Delayed hearing loss following vestibular schwannoma surgery: Behavioural and electrophysiological responses in the early postoperative period
Degree GrantorUniversity of Canterbury
Degree NameMaster of Audiology
Some patients suffer hearing loss in the early postoperative period following vestibular schwannoma (VS) excision despite having intact hearing immediately after surgery. As this phenomenon has rarely been documented or described, the putative mechanism remains vague. The objective of the current study was to document the patterns of change in behavioural and electrophysiological responses in patients following VS surgery to better describe the phenomenon of delayed hearing loss. In particular, we aimed to determine whether the impairment that eventually leads to delayed hearing loss is neural or cochlear in origin.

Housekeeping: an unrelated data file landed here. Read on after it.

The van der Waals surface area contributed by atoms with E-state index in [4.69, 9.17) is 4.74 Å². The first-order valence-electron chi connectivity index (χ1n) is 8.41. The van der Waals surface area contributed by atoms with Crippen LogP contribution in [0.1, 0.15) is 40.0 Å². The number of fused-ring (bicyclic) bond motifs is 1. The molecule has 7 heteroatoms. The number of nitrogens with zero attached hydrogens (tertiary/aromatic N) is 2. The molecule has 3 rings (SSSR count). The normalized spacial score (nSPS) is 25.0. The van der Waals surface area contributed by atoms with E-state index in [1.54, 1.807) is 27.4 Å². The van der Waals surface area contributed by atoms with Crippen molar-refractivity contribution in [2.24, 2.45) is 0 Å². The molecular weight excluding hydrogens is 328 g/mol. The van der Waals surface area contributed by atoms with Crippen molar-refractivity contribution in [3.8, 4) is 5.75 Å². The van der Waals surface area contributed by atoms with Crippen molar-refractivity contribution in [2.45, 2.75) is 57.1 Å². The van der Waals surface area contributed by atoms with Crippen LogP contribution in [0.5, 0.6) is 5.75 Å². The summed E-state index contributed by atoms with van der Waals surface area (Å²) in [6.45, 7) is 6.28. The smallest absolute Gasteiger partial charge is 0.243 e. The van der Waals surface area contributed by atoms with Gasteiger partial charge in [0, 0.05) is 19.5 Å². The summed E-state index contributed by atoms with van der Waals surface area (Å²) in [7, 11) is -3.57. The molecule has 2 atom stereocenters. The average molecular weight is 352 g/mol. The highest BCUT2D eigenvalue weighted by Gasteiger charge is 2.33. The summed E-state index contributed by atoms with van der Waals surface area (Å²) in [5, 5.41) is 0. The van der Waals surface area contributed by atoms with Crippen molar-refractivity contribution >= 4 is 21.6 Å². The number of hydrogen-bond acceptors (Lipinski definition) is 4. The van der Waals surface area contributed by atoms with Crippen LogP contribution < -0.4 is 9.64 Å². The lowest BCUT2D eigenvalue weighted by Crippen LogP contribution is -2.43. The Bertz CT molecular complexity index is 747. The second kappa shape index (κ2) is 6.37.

Auditory function was monitored in six adult patients who underwent surgery at Christchurch Public Hospital for excision of unilateral vestibular schwannoma through the retrosigmoid approach. Patients were assessed pre- and postoperatively by puretone audiometry, speech audiometry, tympanometry, distortion product otoacoustic emissions (DPOAEs), and auditory brainstem response (ABR). When measurable hearing was demonstrated postoperatively, pure-tone audiometry, speech audiometry and ABR were assessed at 24 hour intervals following surgery. Transtympanic electrocochleography (ECochG) was carried out if wave I of the ABR was lost during the postoperative period. Postoperative monitoring revealed that 4 patients suffered permanent anacusis and the remaining 2 patients had permanent hearing preservation. There were no patients who experienced delayed hearing loss in the early postoperative period. A phenomenon similar to delayed hearing loss was observed in case 2 who demonstrated loss of ABR wave I on the 7th postoperative day. Postoperative ECochG recorded in this case showed an enhanced negative SP on the operated side. The findings of this study are discussed in detail with particular reference to the underlying pathophysiology.